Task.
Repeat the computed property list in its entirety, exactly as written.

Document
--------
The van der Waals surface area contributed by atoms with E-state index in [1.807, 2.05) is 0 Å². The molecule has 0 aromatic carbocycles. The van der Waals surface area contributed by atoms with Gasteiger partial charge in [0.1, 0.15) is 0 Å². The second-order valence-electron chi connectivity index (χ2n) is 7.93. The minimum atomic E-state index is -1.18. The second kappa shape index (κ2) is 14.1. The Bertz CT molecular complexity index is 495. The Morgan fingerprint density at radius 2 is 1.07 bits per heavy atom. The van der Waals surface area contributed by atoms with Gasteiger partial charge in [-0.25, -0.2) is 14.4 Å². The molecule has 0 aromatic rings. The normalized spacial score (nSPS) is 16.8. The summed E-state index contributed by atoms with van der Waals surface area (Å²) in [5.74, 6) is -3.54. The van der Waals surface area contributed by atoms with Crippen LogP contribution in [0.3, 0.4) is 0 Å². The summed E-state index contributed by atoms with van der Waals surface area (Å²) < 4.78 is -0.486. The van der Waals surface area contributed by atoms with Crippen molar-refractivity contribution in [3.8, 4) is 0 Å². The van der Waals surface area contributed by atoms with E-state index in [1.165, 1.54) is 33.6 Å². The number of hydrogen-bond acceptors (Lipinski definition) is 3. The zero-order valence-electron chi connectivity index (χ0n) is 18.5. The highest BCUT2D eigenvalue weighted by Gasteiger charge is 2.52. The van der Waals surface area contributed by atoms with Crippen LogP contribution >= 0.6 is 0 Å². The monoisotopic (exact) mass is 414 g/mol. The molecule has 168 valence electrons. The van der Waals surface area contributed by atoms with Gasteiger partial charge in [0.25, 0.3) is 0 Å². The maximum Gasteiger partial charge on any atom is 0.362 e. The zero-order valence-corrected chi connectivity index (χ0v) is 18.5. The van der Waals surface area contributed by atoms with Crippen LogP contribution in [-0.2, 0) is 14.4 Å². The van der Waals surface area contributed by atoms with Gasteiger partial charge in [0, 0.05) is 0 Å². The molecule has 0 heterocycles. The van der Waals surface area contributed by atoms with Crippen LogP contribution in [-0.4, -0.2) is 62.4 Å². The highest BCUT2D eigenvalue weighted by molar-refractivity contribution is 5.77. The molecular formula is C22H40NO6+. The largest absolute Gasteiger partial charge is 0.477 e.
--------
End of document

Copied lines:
The van der Waals surface area contributed by atoms with E-state index in [1.807, 2.05) is 0 Å². The molecule has 0 aromatic carbocycles. The van der Waals surface area contributed by atoms with Gasteiger partial charge in [0.1, 0.15) is 0 Å². The second-order valence-electron chi connectivity index (χ2n) is 7.93. The minimum atomic E-state index is -1.18. The second kappa shape index (κ2) is 14.1. The Bertz CT molecular complexity index is 495. The Morgan fingerprint density at radius 2 is 1.07 bits per heavy atom. The van der Waals surface area contributed by atoms with Gasteiger partial charge in [-0.25, -0.2) is 14.4 Å². The molecule has 0 aromatic rings. The normalized spacial score (nSPS) is 16.8. The summed E-state index contributed by atoms with van der Waals surface area (Å²) in [5.74, 6) is -3.54. The van der Waals surface area contributed by atoms with Crippen LogP contribution in [0.3, 0.4) is 0 Å². The summed E-state index contributed by atoms with van der Waals surface area (Å²) < 4.78 is -0.486. The van der Waals surface area contributed by atoms with Crippen molar-refractivity contribution in [3.8, 4) is 0 Å². The van der Waals surface area contributed by atoms with E-state index in [1.165, 1.54) is 33.6 Å². The number of hydrogen-bond acceptors (Lipinski definition) is 3. The zero-order valence-electron chi connectivity index (χ0n) is 18.5. The highest BCUT2D eigenvalue weighted by Gasteiger charge is 2.52. The van der Waals surface area contributed by atoms with Crippen LogP contribution >= 0.6 is 0 Å². The monoisotopic (exact) mass is 414 g/mol. The molecule has 168 valence electrons. The van der Waals surface area contributed by atoms with Gasteiger partial charge in [0.25, 0.3) is 0 Å². The maximum Gasteiger partial charge on any atom is 0.362 e. The zero-order valence-corrected chi connectivity index (χ0v) is 18.5. The van der Waals surface area contributed by atoms with Crippen LogP contribution in [-0.2, 0) is 14.4 Å². The van der Waals surface area contributed by atoms with Gasteiger partial charge in [0, 0.05) is 0 Å². The molecule has 0 heterocycles. The van der Waals surface area contributed by atoms with Crippen LogP contribution in [-0.4, -0.2) is 62.4 Å². The highest BCUT2D eigenvalue weighted by molar-refractivity contribution is 5.77. The molecular formula is C22H40NO6+. The largest absolute Gasteiger partial charge is 0.477 e.